At Preston High School, Alba learned English with the help of his homeroom teacher. He read and reported on an American classic each week, beginning with Adventures of Huckleberry Finn. He still remembers the first night he dreamed in English; he rushed to tell his teacher about it the next day.
One of the oldest of 12 childern, half of Alba’s siblings were born in the United States, and the other half, including Alba, went on to become citizens. Alba became the first to go to college, with all of his young siblings following in his footsteps. “Always in the back of my mind, I could see them all looking at me, and there was no way I was going to fail,” he says.
Alba married during his senior year at Utah State, and it was his wife Nancy who suggested law school. After graduating from Arizona State’s law school in 1972, Alba received an offer from Snell & Wilmer, then the largest firm in Phoenix. They told him it would be five years before he’d argue in court by himself, so Alba interviewed at the newly established Federal Public Defender’s Office in Phoenix and asked the same question.
“How soon do you want to be?” was the answer.
Six months later, Alba found himself in front of jurors in federal court. He had expected to try his first case alongside the head public defender, but that morning his boss had to head to Tucson. Alba was terrified of the task at hand: defending a Mexican man accused of bringing undocumented immigrants into the United States in front of a predominantly white jury. They deliberated for three hours before convicting his client.
It was a hard loss, but Alba continued to defend clients in immigration and drug cases—the majority of the office’s workload. Over time, he began asking his superiors for fraud cases, which are “as varied as the individuals that can think of fraudulent ways to obtain money,” Alba says. “There was a lot of challenge in that.”
In his second year, Alba represented a secretary accused of land fraud in a five-week trial. The other defendants, including the president and vice president of the company where she worked, were charged with conspiracy, mail fraud and wire fraud. Alba filed a motion to dismiss, arguing the government had failed to establish his client was a member of the conspiracy.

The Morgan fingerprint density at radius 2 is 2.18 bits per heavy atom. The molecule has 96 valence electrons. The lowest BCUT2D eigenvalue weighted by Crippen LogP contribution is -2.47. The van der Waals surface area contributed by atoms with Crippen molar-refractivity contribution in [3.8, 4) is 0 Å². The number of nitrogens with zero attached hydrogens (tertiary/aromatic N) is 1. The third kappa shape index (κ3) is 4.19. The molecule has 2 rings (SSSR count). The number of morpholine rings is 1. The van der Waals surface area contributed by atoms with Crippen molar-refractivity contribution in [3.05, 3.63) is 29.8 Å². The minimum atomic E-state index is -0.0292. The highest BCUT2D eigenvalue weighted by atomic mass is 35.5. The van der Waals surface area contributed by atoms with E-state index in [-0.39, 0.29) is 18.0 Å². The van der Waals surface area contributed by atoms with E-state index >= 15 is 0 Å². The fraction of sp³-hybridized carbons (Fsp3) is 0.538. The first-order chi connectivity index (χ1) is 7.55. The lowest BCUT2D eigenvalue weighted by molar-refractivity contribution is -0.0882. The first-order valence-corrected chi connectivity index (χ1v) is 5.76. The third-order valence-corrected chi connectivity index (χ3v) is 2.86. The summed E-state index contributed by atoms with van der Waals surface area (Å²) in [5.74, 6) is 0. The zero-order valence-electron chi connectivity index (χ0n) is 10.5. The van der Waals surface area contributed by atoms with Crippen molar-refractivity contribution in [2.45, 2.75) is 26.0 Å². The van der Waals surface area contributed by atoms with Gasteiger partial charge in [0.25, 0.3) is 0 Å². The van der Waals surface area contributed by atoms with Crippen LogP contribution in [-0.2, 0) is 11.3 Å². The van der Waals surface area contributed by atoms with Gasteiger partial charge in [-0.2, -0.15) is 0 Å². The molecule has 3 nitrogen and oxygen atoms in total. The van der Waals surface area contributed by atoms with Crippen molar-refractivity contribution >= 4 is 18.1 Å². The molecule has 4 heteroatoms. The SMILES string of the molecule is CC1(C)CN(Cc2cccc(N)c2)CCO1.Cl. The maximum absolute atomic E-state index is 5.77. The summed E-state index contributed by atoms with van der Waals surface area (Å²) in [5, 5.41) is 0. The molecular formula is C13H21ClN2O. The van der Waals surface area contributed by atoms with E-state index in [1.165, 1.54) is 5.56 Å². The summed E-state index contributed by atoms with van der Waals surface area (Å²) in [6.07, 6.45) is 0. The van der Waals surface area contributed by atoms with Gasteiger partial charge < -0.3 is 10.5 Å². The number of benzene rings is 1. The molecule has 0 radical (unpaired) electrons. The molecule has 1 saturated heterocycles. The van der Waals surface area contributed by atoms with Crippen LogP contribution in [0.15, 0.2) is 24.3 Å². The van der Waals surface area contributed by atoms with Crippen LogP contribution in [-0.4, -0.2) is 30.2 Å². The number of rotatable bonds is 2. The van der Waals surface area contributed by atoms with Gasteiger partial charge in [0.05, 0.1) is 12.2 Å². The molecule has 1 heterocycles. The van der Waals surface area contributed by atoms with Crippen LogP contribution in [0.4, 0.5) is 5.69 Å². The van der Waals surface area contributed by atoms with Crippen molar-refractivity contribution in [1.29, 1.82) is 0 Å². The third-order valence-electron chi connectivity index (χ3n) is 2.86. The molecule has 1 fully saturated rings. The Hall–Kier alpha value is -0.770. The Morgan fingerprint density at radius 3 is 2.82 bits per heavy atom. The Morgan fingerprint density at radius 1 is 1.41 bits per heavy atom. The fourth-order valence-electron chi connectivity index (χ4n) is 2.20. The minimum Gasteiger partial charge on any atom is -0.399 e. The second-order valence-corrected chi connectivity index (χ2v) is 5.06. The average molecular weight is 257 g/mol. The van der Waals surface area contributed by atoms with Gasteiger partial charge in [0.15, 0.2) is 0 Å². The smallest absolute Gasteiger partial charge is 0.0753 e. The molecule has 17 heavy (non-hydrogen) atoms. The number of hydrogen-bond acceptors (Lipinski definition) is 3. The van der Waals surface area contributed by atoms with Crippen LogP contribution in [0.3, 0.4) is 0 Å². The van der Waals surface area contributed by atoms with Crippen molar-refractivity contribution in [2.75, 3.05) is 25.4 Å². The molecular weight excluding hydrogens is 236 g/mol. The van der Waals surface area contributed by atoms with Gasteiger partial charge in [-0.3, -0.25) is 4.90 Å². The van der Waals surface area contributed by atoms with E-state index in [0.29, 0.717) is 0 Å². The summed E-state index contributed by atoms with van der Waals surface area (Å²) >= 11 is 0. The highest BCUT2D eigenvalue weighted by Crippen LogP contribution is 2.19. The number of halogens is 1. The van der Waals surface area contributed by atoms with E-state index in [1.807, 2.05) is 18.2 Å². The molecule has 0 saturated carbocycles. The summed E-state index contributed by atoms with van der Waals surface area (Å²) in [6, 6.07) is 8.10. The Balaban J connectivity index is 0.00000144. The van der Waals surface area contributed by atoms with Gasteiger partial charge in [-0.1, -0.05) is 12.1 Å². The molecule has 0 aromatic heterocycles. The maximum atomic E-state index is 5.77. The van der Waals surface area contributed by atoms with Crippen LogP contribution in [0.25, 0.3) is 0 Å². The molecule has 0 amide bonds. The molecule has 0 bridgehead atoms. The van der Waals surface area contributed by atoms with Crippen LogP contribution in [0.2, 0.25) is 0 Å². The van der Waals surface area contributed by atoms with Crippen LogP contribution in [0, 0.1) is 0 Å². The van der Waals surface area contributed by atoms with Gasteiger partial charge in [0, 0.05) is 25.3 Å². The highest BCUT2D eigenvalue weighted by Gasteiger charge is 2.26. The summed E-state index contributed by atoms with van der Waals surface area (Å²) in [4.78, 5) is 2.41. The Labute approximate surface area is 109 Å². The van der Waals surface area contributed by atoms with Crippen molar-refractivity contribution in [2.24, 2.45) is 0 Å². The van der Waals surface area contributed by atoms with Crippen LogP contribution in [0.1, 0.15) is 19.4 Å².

“The judge excused the jury and said, ‘I want to hear what you have to say.’ I made the argument I had prepared, and the judge turned to the lawyers for the government and said, ‘What evidence do you have regarding those elements?’ They were at a loss, so he granted my motion and dismissed my client,” Alba says. “Boy, that was a great feeling. The two other lawyers [one of which was John Flynn, who argued Miranda before the U.S. Supreme Court] tried to make the same argument. The judge said, ‘Nope.’”
Alba spent the next four years at Phoenix’s first Mexican American-owned firm, Gama, Iniguez, Guerrero & Alba, before family drew him, Nancy and their three kids back to Utah.
At the time, Utah was known as the fraud capital of the United States, and the U.S. attorney’s office was hiring. “We had a small stock exchange area here in Salt Lake City, and a lot of small companies were riddled with fraud,” says Alba, who became chief of the criminal division. “We would review every case and make a decision on whether to prosecute—because once an individual is charged, the damage is done whether you obtain a conviction or not.”
Alba had always intended to return to private practice, but ended up at the U.S. attorney’s office for seven years, staying longer while Nancy underwent treatment for breast cancer.
He then moved on to Prince, Yeates & Geldzahler where, five years into defending large corporations, he got a call from the chief judge for the District of Utah about an opening on the court. Alba wasn’t particularly interested, but Nancy persuaded him to pursue the opportunity. Two weeks before the swearing-in ceremony, in 1992, she died of cancer. “It was very difficult,” he says of simultaneously becoming a judge and a single dad to three teenagers. “It came at a great expense to me, but I hope that I at least afforded an opportunity to others to see that it can be done.”